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RE: Steel Moment Frame - Channel to TS Colum

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>Why more failures in connection? Because your connection design assumes a
>perfect rigidity.
Not at all. The tendency seems to be to design connections that can't 
handle discontinuity loading produced by the attachment. Guy assumes pin 
ended beams (worst case--for the beam, anyway), and figures the welded 
connection at the end to handle only the vertical reactions. Turns out 
that a moment develops at the ends (because the ends are attached to the 
rest of the structure) that the weld can't handle and the connection 
breaks.

As I've mentioned, I don't do buildings, so I don't get into a lot of 
angle brackets or beam seats, which may easily have a finite stiffness. 
Typically a crane structure or a machinery support simply connects member 
to member, either welded or bolted. The weld or the bolt pattern is 
characteristically much stiffer than the rest of it, and needs to support 
cyclic loading. 

>By the selected connector dimension, we can claculate the connection
>stiffness, and then compare the "calaulated connector stiffness" and
>"REQUIRED connector stiffness".
I think I'll stick to my guns--providing a specified stiffness in my part 
of the the world is rather tricky and goes a lot further than calculating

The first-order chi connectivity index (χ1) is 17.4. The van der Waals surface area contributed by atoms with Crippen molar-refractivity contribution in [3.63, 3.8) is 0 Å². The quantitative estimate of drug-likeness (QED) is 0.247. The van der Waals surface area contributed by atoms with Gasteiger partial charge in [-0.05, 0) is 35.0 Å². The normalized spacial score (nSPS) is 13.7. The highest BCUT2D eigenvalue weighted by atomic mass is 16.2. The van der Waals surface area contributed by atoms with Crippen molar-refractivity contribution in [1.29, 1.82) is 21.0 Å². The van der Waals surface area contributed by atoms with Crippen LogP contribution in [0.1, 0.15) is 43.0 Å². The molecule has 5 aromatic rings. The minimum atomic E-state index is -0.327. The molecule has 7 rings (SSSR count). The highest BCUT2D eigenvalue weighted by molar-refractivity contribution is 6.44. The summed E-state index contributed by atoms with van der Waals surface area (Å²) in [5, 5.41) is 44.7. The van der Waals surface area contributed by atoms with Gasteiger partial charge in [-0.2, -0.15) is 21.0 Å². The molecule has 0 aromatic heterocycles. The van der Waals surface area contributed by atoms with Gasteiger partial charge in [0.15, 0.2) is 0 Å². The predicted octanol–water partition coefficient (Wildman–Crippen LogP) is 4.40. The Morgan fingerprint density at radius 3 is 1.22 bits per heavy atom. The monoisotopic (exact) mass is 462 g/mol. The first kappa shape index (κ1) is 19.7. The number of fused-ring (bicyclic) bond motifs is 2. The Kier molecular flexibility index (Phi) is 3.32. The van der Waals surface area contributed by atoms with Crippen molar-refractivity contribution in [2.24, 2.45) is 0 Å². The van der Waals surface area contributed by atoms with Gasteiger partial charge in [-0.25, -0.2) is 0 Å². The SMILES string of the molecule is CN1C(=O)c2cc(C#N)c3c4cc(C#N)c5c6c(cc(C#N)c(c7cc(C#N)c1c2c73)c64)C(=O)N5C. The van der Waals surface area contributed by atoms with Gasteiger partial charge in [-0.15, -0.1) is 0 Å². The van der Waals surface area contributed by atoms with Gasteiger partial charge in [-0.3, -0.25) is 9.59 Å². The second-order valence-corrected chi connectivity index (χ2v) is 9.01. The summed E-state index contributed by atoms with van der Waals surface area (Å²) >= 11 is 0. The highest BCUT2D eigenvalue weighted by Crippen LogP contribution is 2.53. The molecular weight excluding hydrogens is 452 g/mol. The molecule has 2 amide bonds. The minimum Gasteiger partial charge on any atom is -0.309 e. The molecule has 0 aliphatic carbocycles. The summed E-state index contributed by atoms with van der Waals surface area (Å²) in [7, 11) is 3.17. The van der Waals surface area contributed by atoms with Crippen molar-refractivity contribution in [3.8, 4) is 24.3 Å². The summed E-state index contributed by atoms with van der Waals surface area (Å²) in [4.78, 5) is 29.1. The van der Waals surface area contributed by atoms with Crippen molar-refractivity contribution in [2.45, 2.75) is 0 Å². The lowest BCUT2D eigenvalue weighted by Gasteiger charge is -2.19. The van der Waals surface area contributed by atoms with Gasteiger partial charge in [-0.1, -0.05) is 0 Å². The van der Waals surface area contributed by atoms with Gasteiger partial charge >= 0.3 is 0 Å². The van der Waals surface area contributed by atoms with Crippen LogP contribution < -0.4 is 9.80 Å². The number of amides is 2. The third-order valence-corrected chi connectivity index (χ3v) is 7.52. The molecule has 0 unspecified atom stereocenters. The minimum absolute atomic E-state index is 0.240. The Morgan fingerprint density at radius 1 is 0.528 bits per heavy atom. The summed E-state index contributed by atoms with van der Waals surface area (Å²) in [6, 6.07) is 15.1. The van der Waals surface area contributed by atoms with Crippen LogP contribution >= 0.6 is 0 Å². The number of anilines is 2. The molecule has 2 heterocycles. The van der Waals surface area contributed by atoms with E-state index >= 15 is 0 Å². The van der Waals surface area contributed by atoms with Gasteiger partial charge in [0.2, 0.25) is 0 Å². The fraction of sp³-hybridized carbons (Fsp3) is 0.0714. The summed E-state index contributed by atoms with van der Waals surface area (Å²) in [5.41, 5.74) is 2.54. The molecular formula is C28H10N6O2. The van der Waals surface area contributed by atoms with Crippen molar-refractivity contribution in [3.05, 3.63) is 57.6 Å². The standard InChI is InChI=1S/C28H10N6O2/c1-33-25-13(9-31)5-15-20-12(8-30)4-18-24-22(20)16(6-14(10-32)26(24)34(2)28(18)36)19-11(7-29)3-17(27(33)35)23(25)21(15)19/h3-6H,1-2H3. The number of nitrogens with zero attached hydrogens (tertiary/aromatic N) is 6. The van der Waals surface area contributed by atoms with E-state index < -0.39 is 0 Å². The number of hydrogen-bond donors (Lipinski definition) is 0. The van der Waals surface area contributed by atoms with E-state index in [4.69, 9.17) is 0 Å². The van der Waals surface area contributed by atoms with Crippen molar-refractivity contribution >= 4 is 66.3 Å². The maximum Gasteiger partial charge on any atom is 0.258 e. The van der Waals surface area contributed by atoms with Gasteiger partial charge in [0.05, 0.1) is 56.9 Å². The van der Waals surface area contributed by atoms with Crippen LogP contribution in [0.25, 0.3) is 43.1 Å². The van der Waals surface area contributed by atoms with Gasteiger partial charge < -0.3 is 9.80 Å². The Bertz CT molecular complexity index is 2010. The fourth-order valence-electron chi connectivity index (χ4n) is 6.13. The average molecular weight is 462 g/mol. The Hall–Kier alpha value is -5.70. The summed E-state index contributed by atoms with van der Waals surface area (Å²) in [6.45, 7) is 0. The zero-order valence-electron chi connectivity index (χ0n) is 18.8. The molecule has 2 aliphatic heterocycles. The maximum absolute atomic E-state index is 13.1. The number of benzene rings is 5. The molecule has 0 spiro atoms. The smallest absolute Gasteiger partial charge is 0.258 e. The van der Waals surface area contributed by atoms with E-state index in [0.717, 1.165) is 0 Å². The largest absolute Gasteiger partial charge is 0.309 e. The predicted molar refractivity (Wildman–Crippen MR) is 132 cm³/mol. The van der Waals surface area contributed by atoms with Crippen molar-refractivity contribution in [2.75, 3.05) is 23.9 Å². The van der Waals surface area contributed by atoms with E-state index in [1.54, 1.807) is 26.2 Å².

deformations out of Roark, even in the case of simple springs. There's a 
paper on one of the NASA sites (If you're interested I can supply a URL) 
illustrating the stiffness of a bolted connection. Looks like quite a 
job, even with all the idealizations that affect the accuracy. Hard to 
imagine doing this without a flight hardware QA system to go along.

Mind--I'm not denying that connector stiffness exists. I _am_ saying that 
as a practical matter, it seems advisable to overkill the connection a 
bit to be sure it stays elastic under the worst possible load.

Christopher Wright P.E.    |"They couldn't hit an elephant from
chrisw(--nospam--at)skypoint.com        | this distance"   (last words of Gen.
___________________________| John Sedgwick, Spotsylvania 1864)
http://www.skypoint.com/~chrisw